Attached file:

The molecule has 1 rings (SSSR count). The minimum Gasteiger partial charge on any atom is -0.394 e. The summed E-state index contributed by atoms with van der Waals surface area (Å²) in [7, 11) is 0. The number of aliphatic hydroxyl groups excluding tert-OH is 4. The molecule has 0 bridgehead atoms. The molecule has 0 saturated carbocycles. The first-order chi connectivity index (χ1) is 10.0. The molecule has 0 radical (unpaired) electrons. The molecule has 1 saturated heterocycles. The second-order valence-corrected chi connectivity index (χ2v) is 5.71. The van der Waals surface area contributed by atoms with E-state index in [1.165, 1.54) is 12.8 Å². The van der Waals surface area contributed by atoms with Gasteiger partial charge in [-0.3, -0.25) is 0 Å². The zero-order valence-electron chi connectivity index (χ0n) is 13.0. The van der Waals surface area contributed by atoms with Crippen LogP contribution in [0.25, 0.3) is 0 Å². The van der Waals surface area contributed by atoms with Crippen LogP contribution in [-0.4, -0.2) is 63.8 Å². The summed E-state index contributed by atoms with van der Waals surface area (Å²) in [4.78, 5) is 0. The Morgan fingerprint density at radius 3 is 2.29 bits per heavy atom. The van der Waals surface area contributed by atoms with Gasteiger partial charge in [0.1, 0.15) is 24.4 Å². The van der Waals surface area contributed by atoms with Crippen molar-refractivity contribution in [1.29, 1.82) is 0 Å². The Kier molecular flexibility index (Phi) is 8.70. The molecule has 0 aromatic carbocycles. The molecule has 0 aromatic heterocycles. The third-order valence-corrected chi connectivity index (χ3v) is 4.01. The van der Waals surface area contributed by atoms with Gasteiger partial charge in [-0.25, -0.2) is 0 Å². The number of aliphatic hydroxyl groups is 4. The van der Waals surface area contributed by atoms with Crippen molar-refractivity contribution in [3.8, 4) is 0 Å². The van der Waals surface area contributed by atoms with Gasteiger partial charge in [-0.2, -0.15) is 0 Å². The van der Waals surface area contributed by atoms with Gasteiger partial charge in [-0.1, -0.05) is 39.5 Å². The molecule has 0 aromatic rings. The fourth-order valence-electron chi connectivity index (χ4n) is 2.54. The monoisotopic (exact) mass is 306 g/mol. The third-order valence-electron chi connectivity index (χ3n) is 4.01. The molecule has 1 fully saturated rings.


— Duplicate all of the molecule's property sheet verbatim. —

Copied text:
The molecule has 1 rings (SSSR count). The minimum Gasteiger partial charge on any atom is -0.394 e. The summed E-state index contributed by atoms with van der Waals surface area (Å²) in [7, 11) is 0. The number of aliphatic hydroxyl groups excluding tert-OH is 4. The molecule has 0 bridgehead atoms. The molecule has 0 saturated carbocycles. The first-order chi connectivity index (χ1) is 10.0. The molecule has 0 radical (unpaired) electrons. The molecule has 1 saturated heterocycles. The second-order valence-corrected chi connectivity index (χ2v) is 5.71. The van der Waals surface area contributed by atoms with E-state index in [1.165, 1.54) is 12.8 Å². The van der Waals surface area contributed by atoms with Gasteiger partial charge in [-0.3, -0.25) is 0 Å². The zero-order valence-electron chi connectivity index (χ0n) is 13.0. The van der Waals surface area contributed by atoms with Crippen LogP contribution in [0.25, 0.3) is 0 Å². The van der Waals surface area contributed by atoms with Crippen LogP contribution in [-0.4, -0.2) is 63.8 Å². The summed E-state index contributed by atoms with van der Waals surface area (Å²) in [4.78, 5) is 0. The Morgan fingerprint density at radius 3 is 2.29 bits per heavy atom. The van der Waals surface area contributed by atoms with Gasteiger partial charge in [0.1, 0.15) is 24.4 Å². The van der Waals surface area contributed by atoms with Crippen molar-refractivity contribution in [1.29, 1.82) is 0 Å². The Kier molecular flexibility index (Phi) is 8.70. The molecule has 0 aromatic carbocycles. The molecule has 0 aromatic heterocycles. The third-order valence-corrected chi connectivity index (χ3v) is 4.01. The van der Waals surface area contributed by atoms with Gasteiger partial charge in [-0.25, -0.2) is 0 Å². The number of aliphatic hydroxyl groups is 4. The van der Waals surface area contributed by atoms with Crippen molar-refractivity contribution in [3.8, 4) is 0 Å². The van der Waals surface area contributed by atoms with Gasteiger partial charge in [-0.2, -0.15) is 0 Å². The van der Waals surface area contributed by atoms with Gasteiger partial charge in [-0.1, -0.05) is 39.5 Å². The molecule has 0 aromatic rings. The fourth-order valence-electron chi connectivity index (χ4n) is 2.54. The monoisotopic (exact) mass is 306 g/mol. The third-order valence-electron chi connectivity index (χ3n) is 4.01. The molecule has 1 fully saturated rings.